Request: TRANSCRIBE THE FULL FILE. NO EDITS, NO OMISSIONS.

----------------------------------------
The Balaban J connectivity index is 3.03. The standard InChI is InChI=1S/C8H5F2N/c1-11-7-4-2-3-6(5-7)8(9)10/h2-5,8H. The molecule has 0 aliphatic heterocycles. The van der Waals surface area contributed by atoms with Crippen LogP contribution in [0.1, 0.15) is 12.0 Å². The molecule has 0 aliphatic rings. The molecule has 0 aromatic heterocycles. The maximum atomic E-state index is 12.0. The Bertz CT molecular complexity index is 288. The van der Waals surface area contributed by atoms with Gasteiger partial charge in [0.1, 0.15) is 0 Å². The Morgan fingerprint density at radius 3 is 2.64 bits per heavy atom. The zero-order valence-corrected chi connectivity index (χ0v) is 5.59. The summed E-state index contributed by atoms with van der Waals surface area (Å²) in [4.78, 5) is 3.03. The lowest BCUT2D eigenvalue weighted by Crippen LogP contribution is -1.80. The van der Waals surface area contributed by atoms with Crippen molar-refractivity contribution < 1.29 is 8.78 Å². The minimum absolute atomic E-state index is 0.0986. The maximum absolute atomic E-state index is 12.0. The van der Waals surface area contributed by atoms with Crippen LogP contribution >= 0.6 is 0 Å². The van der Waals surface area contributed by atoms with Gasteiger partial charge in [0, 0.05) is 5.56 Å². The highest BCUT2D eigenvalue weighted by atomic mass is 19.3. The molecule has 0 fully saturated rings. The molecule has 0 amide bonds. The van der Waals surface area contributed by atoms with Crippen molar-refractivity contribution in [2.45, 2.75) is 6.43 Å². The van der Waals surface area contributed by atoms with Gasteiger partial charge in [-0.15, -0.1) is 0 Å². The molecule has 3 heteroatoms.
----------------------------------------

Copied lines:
The Balaban J connectivity index is 3.03. The standard InChI is InChI=1S/C8H5F2N/c1-11-7-4-2-3-6(5-7)8(9)10/h2-5,8H. The molecule has 0 aliphatic heterocycles. The van der Waals surface area contributed by atoms with Crippen LogP contribution in [0.1, 0.15) is 12.0 Å². The molecule has 0 aliphatic rings. The molecule has 0 aromatic heterocycles. The maximum atomic E-state index is 12.0. The Bertz CT molecular complexity index is 288. The van der Waals surface area contributed by atoms with Gasteiger partial charge in [0.1, 0.15) is 0 Å². The Morgan fingerprint density at radius 3 is 2.64 bits per heavy atom. The zero-order valence-corrected chi connectivity index (χ0v) is 5.59. The summed E-state index contributed by atoms with van der Waals surface area (Å²) in [4.78, 5) is 3.03. The lowest BCUT2D eigenvalue weighted by Crippen LogP contribution is -1.80. The van der Waals surface area contributed by atoms with Crippen molar-refractivity contribution < 1.29 is 8.78 Å². The minimum absolute atomic E-state index is 0.0986. The maximum absolute atomic E-state index is 12.0. The van der Waals surface area contributed by atoms with Crippen LogP contribution >= 0.6 is 0 Å². The van der Waals surface area contributed by atoms with Gasteiger partial charge in [0, 0.05) is 5.56 Å². The highest BCUT2D eigenvalue weighted by atomic mass is 19.3. The molecule has 0 fully saturated rings. The molecule has 0 amide bonds. The van der Waals surface area contributed by atoms with Crippen molar-refractivity contribution in [2.45, 2.75) is 6.43 Å². The van der Waals surface area contributed by atoms with Gasteiger partial charge in [-0.15, -0.1) is 0 Å². The molecule has 3 heteroatoms.